From the fall of 2017 through the spring of 2018, the government took further steps to legislate patriotic thought and behavior. A new National Anthem Law took effect in October 2017, followed by statutes prescribing criminal penalties against those who treated the national anthem or the Chinese flag with disrespect. (Given that the previous laws concerning the national flag and national anthem were enacted shortly before the release of Deng’s Outline, one can surmise that the 2017 National Anthem Law was likewise intended to pave the way for the 2019 Guidelines.) In April 2018, the NPC passed the Heroes and Martyrs Protection Law, under which detailed criminal penalties were instituted for those defaming, disrespecting, or denying the deeds of national heroes.(*2)

In the light of this systematic preparation, the Patriotic Education Law can be seen as the culmination of a carefully laid plan to legislate the inculcation of nationalism, patriotism, and loyalty to the Communist Party. Standing as a fundamental law supporting ideological unity in Xi Jinping’s “new era,” it signifies the normalization of patriotic indoctrination in Chinese society.

Reunification as Patriotism

Although the Patriotic Education Law tends to be short on specifics, it pulls no punches when it comes to the issue of Taiwan. The final version of the law expresses in no uncertain terms Xi’s firm determination to reunite Taiwan with the mainland.

In the 2019 Guidelines, the Taiwan issue was never addressed head-on. “Our Taiwan compatriots” were merely included among the targets of efforts to strengthen a sense of national identity and unity, along with the citizens of the Hong Kong and Macao special administrative regions and overseas Chinese. However, when it came to the 2023 legislation, Xi insisted on going further.

The draft submitted to the NPC devoted a separate paragraph to Taiwan, signaling a change in emphasis. At that stage, however, the content was still limited to a call to educate “our Taiwan compatriots about China’s history, culture, and national conditions,” as well as the “one country two systems” policy. However, by the time the legislation was enacted, the corresponding provision had been expanded and altered fundamentally.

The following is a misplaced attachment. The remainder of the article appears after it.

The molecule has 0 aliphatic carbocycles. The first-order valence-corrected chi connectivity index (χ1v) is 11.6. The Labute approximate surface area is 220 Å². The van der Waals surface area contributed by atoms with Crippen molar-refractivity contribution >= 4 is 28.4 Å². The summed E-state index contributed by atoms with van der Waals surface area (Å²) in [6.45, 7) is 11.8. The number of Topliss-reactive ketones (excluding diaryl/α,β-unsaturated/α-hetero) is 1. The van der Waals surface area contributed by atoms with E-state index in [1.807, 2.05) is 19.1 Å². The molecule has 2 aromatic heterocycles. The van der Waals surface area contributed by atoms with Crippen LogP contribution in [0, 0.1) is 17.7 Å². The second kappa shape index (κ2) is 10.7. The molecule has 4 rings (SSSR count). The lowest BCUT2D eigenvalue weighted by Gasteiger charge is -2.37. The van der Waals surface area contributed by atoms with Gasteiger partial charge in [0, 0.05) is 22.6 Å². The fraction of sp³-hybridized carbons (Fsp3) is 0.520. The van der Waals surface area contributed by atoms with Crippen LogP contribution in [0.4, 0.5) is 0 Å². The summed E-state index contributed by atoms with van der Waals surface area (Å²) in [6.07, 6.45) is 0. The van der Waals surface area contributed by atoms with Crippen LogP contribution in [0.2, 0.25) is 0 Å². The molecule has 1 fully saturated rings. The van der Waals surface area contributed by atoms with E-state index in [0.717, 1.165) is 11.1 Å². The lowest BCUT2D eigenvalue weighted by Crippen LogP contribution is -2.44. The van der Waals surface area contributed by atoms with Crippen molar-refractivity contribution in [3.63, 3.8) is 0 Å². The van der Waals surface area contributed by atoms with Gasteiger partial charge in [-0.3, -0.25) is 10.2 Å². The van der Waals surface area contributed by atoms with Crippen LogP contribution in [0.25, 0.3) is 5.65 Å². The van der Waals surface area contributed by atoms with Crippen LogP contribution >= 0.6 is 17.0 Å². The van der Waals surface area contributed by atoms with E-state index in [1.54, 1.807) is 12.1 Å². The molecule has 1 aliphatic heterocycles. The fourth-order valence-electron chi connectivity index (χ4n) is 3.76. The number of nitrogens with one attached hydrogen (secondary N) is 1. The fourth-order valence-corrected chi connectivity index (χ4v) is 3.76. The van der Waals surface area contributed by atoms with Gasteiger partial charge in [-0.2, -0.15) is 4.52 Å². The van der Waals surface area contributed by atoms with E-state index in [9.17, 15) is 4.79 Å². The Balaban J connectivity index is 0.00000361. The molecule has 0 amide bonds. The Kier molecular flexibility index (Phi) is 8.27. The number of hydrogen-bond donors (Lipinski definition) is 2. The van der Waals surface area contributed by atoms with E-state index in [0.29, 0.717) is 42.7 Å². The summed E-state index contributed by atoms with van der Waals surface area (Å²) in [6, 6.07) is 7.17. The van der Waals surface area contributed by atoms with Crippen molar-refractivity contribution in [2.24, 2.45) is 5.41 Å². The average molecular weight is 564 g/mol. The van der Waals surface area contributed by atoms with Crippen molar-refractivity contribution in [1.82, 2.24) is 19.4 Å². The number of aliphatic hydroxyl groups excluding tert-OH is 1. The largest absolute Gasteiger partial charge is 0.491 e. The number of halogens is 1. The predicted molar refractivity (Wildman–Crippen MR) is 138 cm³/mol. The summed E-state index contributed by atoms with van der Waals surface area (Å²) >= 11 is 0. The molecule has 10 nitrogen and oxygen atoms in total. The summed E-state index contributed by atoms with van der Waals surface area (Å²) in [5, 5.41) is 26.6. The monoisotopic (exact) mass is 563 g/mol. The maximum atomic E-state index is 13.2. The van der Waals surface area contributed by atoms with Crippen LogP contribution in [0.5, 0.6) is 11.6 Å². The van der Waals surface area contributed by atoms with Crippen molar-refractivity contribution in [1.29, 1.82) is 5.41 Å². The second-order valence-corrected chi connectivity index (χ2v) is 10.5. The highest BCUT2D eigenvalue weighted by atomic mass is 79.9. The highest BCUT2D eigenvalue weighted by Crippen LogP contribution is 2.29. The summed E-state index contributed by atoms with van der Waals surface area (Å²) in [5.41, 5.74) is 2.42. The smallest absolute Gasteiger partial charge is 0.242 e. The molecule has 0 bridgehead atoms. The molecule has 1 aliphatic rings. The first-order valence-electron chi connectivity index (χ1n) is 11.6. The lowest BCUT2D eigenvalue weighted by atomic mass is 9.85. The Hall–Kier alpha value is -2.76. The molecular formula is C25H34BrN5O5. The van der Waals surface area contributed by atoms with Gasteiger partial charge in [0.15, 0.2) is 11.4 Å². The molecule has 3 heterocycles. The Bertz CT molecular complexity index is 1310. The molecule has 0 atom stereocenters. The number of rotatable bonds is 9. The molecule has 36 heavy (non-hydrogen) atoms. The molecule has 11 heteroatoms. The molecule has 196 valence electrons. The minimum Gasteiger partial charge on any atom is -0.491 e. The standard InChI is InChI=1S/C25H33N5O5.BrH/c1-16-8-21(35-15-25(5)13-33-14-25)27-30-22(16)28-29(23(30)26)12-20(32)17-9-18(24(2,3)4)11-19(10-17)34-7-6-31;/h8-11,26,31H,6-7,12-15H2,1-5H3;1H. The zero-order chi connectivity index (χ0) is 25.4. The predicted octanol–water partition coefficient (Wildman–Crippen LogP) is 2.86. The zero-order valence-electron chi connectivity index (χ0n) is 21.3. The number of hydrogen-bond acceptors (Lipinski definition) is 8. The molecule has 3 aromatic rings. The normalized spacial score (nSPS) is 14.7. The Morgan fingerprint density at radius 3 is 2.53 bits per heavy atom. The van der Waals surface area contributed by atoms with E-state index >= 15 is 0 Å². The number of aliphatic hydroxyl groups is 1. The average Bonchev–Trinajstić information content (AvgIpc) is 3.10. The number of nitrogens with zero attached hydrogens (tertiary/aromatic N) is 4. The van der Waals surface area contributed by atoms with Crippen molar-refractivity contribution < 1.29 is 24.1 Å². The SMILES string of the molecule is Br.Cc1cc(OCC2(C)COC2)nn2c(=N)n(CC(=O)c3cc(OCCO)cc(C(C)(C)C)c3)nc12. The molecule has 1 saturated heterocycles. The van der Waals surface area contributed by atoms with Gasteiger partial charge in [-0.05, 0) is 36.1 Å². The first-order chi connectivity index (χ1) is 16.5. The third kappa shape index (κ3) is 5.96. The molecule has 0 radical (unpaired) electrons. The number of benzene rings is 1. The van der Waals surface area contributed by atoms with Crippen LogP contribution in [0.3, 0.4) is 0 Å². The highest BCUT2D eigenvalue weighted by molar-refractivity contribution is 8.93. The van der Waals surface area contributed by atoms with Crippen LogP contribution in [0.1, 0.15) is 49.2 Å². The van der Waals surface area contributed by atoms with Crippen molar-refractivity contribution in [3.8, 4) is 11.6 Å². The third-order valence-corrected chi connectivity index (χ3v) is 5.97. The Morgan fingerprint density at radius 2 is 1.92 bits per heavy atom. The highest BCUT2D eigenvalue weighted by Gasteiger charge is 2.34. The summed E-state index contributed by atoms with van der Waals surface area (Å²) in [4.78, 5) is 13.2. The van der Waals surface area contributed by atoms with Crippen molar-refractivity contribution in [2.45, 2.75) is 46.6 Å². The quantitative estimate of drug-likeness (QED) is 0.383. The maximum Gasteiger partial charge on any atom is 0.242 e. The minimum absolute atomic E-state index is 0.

Under Article 23 of the Patriotic Education Law, the state is to “bolster publicity and education promoting the policy of national reunification and enhance the understanding of all the people of China, including our Taiwan compatriots, of their sacred duty to complete the great cause of national reunification.” (Note here that “Taiwan compatriots” are explicitly included among the people of China.) In addition, the state will “protect the rights and interests of our Taiwan compatriots in accordance with the law and resolutely oppose separatist moves for ‘Taiwan independence,’ safeguarding the fundamental interests of the Chinese nation.”

The Communist Party in Chinese Civilization

There is a strong tendency in Japan to equate China’s patriotic education policy with anti-Japanese propaganda, but the true aim of the law lies elsewhere. Xi Jinping has been deeply interested in history education for many years, as is well known. An official three-volume history of the Chinese Communist Party, published in 2016, was compiled under his supervision. As president, Xi called for a national curriculum structured around the “four histories”: historical accounts of the Chinese Communist Party, the new China, reform and opening up, and the development of socialism.

Perhaps the most important change introduced by the Patriotic Education Law is the addition of the “history of the development of the Chinese people” to this curriculum. The narratives of the “four histories” showcased the Communist Party’s leading role in building the new China. Starting around the time of the Opium Wars, they highlighted China’s break from semi-feudalism and semi-colonial domination by the Great Powers, its victorious struggle against Japanese aggression, and the defeat of the Kuomintang, paving the way for the founding of the People’s Republic of China. The history of the development of the Chinese people, on the other hand, is a narrative spanning thousands of years. The aim is to legitimize the party in this larger context, positioning it as a force essential to the long-term development of the Chinese people and as the sole means of realizing “the Chinese dream of the great rejuvenation of the Chinese nation.” Reflecting this new, broader perspective, article 8 stresses the role of patriotic education in “imparting and developing China’s splendid traditional culture.”

Considering the Patriotic Education Law in this light, we can see the error of viewing it in the narrow context of anti-Japanese propaganda or the “history wars.” In fact, the law has a much larger political purpose—namely, to unite and mold “the Chinese people” into a nation worthy of the “great modern socialist country” Xi Jinping’s Communist Party has pledged to build.

(Originally published in Japanese. Banner photo: A volunteer explains the Patriotic Education Law to elementary school students in Huaian, China, December 28, 2023. © CFOTO/ Kyōdō.)

(*1) ^ Article 28 of the Patriotic Education Law calls for similar commemorative activities on Victory Day, Martyrs’ Day, and Nanjing Massacre Memorial Day.—Ed.

(*2) ^ Article 37 of the Patriotic Education Law prohibits behavior deemed insulting or disrespectful to the national anthem, national flag, or national heroes and martyrs.—Ed.

China Xi Jinping